On a leave of absence from the Legislature since she was accused of sexual harassment in February—and facing intensifying attacks in her re-election campaign—Assemblywoman Cristina Garcia jumped back into the fray today, sending out a press release saying she’d been “exonerated.”
Though an investigation did not substantiate the most serious allegations against her, it found that Garcia, a Bell Gardens Democrat, violated the Assembly’s sexual harassment policy by “commonly and pervasively” using vulgar language in talking to her staff. It also found that she had employees perform personal tasks and disparaged elected officials. (Garcia admitted recently that she had called former Speaker John Perez, who is openly gay, a “homo.”)
Speaker Anthony Rendon quickly moved to diminish Garcia’s clout, removing her from all committee memberships. Rendon also is requiring Garcia to attend “sensitivity training” and sessions to learn more about the Assembly’s policy on harassment and violence prevention.
“Our members have the responsibility to treat constituents, staff, colleagues and the entire Capitol community with respect and dignity. Disappointingly, that has not always been the case with Assemblymember Garcia,” Rendon said in a statement.
Garcia’s press release included an apology “for instances where my use of language was less than professional.”
“I want to assure everyone that I have learned from this experience and will do everything in my power to make amends for my past. Nothing is more important to me than protecting the health and safety of the people I represent. I know that I can only effectively serve my constituents if staff and my colleagues feel comfortable and respected on the job. That is the climate I pledge to build and sustain,” Garcia’s statement said.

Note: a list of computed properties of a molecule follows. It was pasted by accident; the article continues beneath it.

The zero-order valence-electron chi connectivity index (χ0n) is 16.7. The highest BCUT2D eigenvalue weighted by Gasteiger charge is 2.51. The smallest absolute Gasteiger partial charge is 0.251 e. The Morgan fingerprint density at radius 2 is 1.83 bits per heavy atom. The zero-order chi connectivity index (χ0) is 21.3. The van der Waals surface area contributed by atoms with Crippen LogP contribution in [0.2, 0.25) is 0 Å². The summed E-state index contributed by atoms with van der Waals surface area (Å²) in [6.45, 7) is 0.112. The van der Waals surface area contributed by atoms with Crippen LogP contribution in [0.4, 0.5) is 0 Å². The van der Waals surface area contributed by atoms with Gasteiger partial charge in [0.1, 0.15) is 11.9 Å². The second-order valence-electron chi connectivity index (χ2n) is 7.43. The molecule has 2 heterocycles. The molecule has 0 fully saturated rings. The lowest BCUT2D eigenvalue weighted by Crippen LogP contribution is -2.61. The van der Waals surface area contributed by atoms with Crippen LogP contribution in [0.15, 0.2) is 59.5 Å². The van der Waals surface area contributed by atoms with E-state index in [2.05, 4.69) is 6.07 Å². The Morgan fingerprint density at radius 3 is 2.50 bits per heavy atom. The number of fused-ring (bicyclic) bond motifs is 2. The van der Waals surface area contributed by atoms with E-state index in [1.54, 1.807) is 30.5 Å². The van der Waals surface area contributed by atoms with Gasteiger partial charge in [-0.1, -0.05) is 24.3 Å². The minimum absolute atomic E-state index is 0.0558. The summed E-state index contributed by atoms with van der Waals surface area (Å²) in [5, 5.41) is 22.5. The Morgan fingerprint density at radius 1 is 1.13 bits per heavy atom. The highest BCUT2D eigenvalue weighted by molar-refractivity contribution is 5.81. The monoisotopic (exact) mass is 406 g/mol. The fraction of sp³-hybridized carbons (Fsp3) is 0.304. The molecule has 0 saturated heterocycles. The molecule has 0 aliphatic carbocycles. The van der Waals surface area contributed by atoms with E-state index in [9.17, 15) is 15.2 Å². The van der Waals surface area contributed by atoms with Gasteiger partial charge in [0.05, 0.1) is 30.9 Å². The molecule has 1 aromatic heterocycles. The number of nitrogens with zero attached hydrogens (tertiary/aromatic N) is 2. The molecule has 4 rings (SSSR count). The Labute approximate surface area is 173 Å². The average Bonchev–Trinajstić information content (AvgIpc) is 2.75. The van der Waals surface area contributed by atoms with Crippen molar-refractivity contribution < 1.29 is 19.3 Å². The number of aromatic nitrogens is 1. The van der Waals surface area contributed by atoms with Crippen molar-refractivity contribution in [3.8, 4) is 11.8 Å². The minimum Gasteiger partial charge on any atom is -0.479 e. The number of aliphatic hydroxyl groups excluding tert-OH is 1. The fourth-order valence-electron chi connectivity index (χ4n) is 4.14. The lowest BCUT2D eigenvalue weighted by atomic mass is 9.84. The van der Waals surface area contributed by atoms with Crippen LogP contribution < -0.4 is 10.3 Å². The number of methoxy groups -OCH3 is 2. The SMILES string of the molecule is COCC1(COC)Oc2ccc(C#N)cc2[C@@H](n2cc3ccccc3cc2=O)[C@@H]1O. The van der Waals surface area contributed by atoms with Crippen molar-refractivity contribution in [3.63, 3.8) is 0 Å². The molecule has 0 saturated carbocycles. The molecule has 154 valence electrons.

The investigation did not substantiate complaints that Garcia drank heavily on the job, played spin-the-bottle with employees and squeezed a staff member by the butt. But it’s unclear how thorough the investigation was. It was completed without interviewing four former employees who accused Garcia of misconduct, according to a letter from the Assembly’s chief administrative officer to Dan Gilleon, the accusers’ lawyer. The letter says Gilleon advised his clients not to participate, an assertion he challenged.
“My clients were, and are, willing to cooperate as long as the Assembly is willing to take the most basic and simple steps to ensure the investigation is fair and no retaliation is permitted,” Gilleon wrote in an email to the Assembly that he shared with CALmatters.
The Sacramento Bee reported that Daniel Fierro, who accused Garcia of groping him at a softball game, gave the Assembly names of witnesses who were never interviewed. He told the Bee that he is planning to appeal the Assembly’s findings.
All of which means this story probably isn’t over yet.
The state Senate has released results of an investigation finding that Adam Keigwin, the former chief of staff to Sen. Leland Yee, likely engaged in sexually inappropriate conduct with a female employee when they both worked for the Senate, including unwanted touching and exposing himself. Keigwin, now a lobbyist, said in a statement that the allegations are “absolutely untrue.” Read further coverage in the Sacramento Bee and the Los Angeles Times.
This is the latest in a series of harassment investigations that have been made public by the Legislature in the wake of the #MeToo movement that has exposed sexual misconduct in many workplaces. I’m keeping track of the cases coming out of the California Capitol with this spreadsheet, which we created when the Legislature released a first batch of records on Feb. 2. You can scroll to the far-right column to seek a link to the source documents for each case.